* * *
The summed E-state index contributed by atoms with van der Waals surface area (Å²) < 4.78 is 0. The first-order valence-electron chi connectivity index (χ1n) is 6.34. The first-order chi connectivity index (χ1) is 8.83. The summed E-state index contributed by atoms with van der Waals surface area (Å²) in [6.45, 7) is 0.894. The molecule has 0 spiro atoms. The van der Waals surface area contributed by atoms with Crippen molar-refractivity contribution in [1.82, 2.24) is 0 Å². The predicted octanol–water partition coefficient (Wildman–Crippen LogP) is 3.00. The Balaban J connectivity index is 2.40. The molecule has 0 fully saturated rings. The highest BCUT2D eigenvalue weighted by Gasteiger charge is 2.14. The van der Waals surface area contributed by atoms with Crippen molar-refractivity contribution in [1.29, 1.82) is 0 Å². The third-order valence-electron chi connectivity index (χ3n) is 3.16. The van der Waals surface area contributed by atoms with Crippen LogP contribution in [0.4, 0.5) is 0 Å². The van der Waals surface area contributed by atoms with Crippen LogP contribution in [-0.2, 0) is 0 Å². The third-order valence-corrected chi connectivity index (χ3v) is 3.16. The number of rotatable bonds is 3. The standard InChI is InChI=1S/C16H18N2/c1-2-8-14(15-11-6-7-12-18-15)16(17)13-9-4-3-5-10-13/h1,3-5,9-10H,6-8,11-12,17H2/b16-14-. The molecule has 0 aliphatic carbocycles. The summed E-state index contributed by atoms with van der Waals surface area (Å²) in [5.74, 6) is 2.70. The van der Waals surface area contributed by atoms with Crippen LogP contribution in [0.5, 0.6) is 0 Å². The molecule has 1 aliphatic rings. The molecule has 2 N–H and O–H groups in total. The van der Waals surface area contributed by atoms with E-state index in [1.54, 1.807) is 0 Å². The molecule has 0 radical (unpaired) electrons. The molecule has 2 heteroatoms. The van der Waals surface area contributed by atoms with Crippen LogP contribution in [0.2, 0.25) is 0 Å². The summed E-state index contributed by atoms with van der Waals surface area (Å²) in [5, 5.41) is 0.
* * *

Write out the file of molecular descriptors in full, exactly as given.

The summed E-state index contributed by atoms with van der Waals surface area (Å²) < 4.78 is 0. The first-order valence-electron chi connectivity index (χ1n) is 6.34. The first-order chi connectivity index (χ1) is 8.83. The summed E-state index contributed by atoms with van der Waals surface area (Å²) in [6.45, 7) is 0.894. The molecule has 0 spiro atoms. The van der Waals surface area contributed by atoms with Crippen molar-refractivity contribution in [1.82, 2.24) is 0 Å². The predicted octanol–water partition coefficient (Wildman–Crippen LogP) is 3.00. The Balaban J connectivity index is 2.40. The molecule has 0 fully saturated rings. The highest BCUT2D eigenvalue weighted by Gasteiger charge is 2.14. The van der Waals surface area contributed by atoms with Crippen molar-refractivity contribution in [1.29, 1.82) is 0 Å². The third-order valence-electron chi connectivity index (χ3n) is 3.16. The van der Waals surface area contributed by atoms with Crippen LogP contribution in [0.4, 0.5) is 0 Å². The van der Waals surface area contributed by atoms with Crippen LogP contribution in [-0.2, 0) is 0 Å². The third-order valence-corrected chi connectivity index (χ3v) is 3.16. The number of rotatable bonds is 3. The standard InChI is InChI=1S/C16H18N2/c1-2-8-14(15-11-6-7-12-18-15)16(17)13-9-4-3-5-10-13/h1,3-5,9-10H,6-8,11-12,17H2/b16-14-. The molecule has 0 aliphatic carbocycles. The summed E-state index contributed by atoms with van der Waals surface area (Å²) in [5.74, 6) is 2.70. The van der Waals surface area contributed by atoms with Crippen LogP contribution in [0.5, 0.6) is 0 Å². The molecule has 1 aliphatic rings. The molecule has 2 N–H and O–H groups in total. The van der Waals surface area contributed by atoms with E-state index in [1.54, 1.807) is 0 Å². The molecule has 0 radical (unpaired) electrons. The molecule has 2 heteroatoms. The van der Waals surface area contributed by atoms with Crippen LogP contribution in [0.2, 0.25) is 0 Å². The summed E-state index contributed by atoms with van der Waals surface area (Å²) in [5, 5.41) is 0.